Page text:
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Richmodis of Aducht

       It was about the middle of the fifteenth century.

     The shadows of death hovered above the holy City of Cologne. A strange figure in dark garments hurried with quick steps through the streets and lanes. It was the plague. Its poisonous breath penetrated into cottages and palaces, extinguishing the lives of many thousands.

     The grave-diggers marked innumerable houses with a black cross, to warn the passers-by that the destroying angel had entered there. The roll of the dead rose to such numbers that it was impossible to bury them all in the customary manner. Therefore the bodies of the unfortunate people were thrown together into a common grave, covered only scantily with earth and marked with a plain wooden cross.

     Woe and sorrow thus filled the old City of Cologne.

    On the New-market, close to the Church of the Apostles, in a splendid mansion, the rich Magistrate, Mengis of Aducht lived. Wealth could not save his house from the dreadful epidemic, his youthful and lovely wife, Richmodis, was seized with the plague and died. The grief of her lord was boundless. He passed the whole night by the remains of his beloved spouse, dressed her himself in the white wedding gown she had worn as a happy bride a few years before, decorated the coffin with sweet white flowers, and covered her with the precious jewels and costly rings she had loved so much. Then she was buried.

     Night approached, and the clear starry sky looked peacefully down on the afflicted town.

     Perfect stillness prevailed in God's acre. Suddenly a jarring sound like the opening of an old rusty lock was heard, and two dark shadows glided among the graves, on and on till they stopped before the fresh mould which enclosed the body of Richmodis of Aducht. Those two knew the spot, and well they might, for they were the grave-diggers, and had prepared this grave themselves on the previous day.

     They were present when the lid of the coffin was screwed down, and had with hungry looks coveted the glittering precious stones Richmodis was to be buried with.

     Now they had come to rob the dead body. With spade and shovel the wreaths and flowers were quickly removed from the mound, the earth dug up, and the coffin laid bare. In feverish haste, spurred on by their greed, they burst the lid open, and the dim light of their lantern fell full on the mild pale face of the dead woman. With haste the bolder of the two wretches loosened the white waxen hands folded together as in prayer, and tried to tear off the rings.

     Suddenly the body quivered, and the white hands spread ,out. Aghast the robbers dropped their tools, scrambled in utmost terror out of the grave, and fled as if chased by the furies.

     A painful long sigh rose from the depth of the grave, and after some time the white form of Richmodis who had been buried alive, emerged from the tomb.

    With wide open eyes, full of horror, she looked down into the ghastly bed she had just left. Could it really be true, or was it only a frightful dream?

     God's acre was silent, but for the rustling of the autumn leaves of the weeping willows. Stillness of death everywhere! No answer came to her faint cry for help. The horror of her situation however wakened her declining strength. She took up the lantern which the robbers had left behind them and with feeble steps reached the entrance of the churchyard.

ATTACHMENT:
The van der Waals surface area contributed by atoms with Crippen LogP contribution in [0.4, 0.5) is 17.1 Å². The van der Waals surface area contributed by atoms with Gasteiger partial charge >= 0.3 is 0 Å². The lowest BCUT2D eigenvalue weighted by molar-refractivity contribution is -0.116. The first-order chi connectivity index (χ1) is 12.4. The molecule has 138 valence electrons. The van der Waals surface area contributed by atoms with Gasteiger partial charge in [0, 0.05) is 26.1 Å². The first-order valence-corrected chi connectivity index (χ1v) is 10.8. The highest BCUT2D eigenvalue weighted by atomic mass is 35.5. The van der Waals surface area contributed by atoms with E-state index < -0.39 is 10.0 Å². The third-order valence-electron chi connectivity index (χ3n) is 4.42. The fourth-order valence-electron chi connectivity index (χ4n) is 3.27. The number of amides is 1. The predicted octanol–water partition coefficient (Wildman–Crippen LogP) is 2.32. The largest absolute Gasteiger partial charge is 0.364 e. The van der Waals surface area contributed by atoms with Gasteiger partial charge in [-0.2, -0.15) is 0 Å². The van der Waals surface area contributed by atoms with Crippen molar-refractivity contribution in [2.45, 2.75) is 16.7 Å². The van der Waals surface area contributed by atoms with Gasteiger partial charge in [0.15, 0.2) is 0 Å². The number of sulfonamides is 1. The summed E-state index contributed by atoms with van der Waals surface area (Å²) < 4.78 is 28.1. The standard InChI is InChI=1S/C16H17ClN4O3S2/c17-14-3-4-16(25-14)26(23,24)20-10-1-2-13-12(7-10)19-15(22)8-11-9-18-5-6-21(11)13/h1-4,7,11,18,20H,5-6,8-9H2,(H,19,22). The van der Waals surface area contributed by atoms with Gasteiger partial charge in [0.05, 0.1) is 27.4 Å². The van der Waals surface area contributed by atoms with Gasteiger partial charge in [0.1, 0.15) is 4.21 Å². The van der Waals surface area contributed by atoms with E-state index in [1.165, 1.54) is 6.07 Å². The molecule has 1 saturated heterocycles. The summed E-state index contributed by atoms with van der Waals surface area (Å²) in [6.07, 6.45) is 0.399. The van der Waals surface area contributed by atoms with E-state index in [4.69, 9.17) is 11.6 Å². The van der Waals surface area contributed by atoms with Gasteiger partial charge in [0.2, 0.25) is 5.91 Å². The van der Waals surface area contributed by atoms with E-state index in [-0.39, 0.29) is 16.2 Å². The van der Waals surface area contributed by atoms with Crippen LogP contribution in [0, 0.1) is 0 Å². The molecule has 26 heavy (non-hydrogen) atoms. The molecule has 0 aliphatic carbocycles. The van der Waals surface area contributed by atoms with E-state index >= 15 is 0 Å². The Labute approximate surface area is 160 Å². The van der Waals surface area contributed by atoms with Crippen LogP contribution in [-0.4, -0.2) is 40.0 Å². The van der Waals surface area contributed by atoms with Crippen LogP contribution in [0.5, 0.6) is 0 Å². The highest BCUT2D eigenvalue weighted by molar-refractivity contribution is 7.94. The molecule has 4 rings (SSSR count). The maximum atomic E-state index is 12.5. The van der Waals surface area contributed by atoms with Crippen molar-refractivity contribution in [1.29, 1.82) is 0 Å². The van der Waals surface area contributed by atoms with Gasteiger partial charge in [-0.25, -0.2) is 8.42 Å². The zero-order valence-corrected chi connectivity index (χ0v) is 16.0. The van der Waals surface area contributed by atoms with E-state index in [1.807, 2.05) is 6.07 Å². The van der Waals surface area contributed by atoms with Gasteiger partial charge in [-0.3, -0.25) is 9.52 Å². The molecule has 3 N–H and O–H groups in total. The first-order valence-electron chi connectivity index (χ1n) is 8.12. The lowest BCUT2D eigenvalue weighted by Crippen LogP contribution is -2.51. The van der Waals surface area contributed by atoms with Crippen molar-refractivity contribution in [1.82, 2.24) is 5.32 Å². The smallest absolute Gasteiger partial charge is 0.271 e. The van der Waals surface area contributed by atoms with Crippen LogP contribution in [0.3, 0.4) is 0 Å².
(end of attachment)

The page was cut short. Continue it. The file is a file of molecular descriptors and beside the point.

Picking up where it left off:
The streets were desolate. The stars overhead alone perceived the slowly moving form, every now and then resting against the walls of the houses. At last she reached the Newmarket and stood before the door of her home. Dark and quiet it seemed. But from the window in the magistrate's room a faint light shone forth. A quiver ran through the frame of the poor wife, and a wild longing desire seized her to be sheltered by his loving arms and to feel in his embrace that she had really returned to life again.

     With a last effort she seized the knocker, and listened with newly awakened hope to the tapping sound Which rang clear through the night.

     A few minutes elapsed. Then an old servant peeping .out .of the window in the door, perceived the white ghostly figure of his late mistress. Horror seized him, his hair stood on end. Richmodis called him by his name and begged him to open the door. At the sound of her voice the old man started, ran upstairs, dashed into his master's room uttering incoherent sounds, and stammering: "O Lord, the dead rise; outside stands our good Mistress and demands entrance!" But the Magistrate shook his head in deep grief: "Richmodis, my beloved wife is dead and will never return, never, never" he repeated in unspeakable sorrow; "I will rather believe that my two white horses will burst from their halters in the stable and mount the stairs to the tower."

     A terrible sound suddenly filled the quiet house, a noise like thunder was heard, and Mengis of Aducht and his servant saw the two white steeds tearing and tramping in haste upstairs.

     A moment later two horses looked out of the tower windows into the night, and shortly afterwards the Magistrate laughing and crying with joy at the same time, held in his arms his wife who had returned from the grave.

     For many years Richmodis lived happily with her husband, surrounded by several lovely children. Deep piety remained the motive power of Richmodis' being, and nobody ever saw her smile again.

     If you come to Cologne, reader, you will still see the old house of the Aduchts at the Newmarket, with two white wooden horses' heads looking out of the top window.

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